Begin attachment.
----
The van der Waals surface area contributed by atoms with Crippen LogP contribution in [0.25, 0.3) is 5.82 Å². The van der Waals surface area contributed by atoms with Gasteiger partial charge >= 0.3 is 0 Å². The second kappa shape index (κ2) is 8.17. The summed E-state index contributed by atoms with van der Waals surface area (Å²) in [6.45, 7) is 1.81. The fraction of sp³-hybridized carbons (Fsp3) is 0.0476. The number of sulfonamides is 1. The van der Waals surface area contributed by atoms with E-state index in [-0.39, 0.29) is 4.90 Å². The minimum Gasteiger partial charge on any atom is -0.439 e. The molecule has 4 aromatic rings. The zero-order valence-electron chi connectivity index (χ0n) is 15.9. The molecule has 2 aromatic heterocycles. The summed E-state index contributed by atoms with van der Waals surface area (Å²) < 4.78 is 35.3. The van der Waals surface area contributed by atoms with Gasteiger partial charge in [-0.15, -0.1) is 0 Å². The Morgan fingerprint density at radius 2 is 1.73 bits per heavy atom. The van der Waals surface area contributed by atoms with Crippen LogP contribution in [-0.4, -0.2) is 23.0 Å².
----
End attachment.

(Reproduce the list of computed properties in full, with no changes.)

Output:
The van der Waals surface area contributed by atoms with Crippen LogP contribution in [0.25, 0.3) is 5.82 Å². The van der Waals surface area contributed by atoms with Gasteiger partial charge >= 0.3 is 0 Å². The second kappa shape index (κ2) is 8.17. The summed E-state index contributed by atoms with van der Waals surface area (Å²) in [6.45, 7) is 1.81. The fraction of sp³-hybridized carbons (Fsp3) is 0.0476. The number of sulfonamides is 1. The van der Waals surface area contributed by atoms with E-state index in [-0.39, 0.29) is 4.90 Å². The minimum Gasteiger partial charge on any atom is -0.439 e. The molecule has 4 aromatic rings. The zero-order valence-electron chi connectivity index (χ0n) is 15.9. The molecule has 2 aromatic heterocycles. The summed E-state index contributed by atoms with van der Waals surface area (Å²) < 4.78 is 35.3. The van der Waals surface area contributed by atoms with Gasteiger partial charge in [-0.15, -0.1) is 0 Å². The Morgan fingerprint density at radius 2 is 1.73 bits per heavy atom. The van der Waals surface area contributed by atoms with Crippen LogP contribution in [-0.4, -0.2) is 23.0 Å².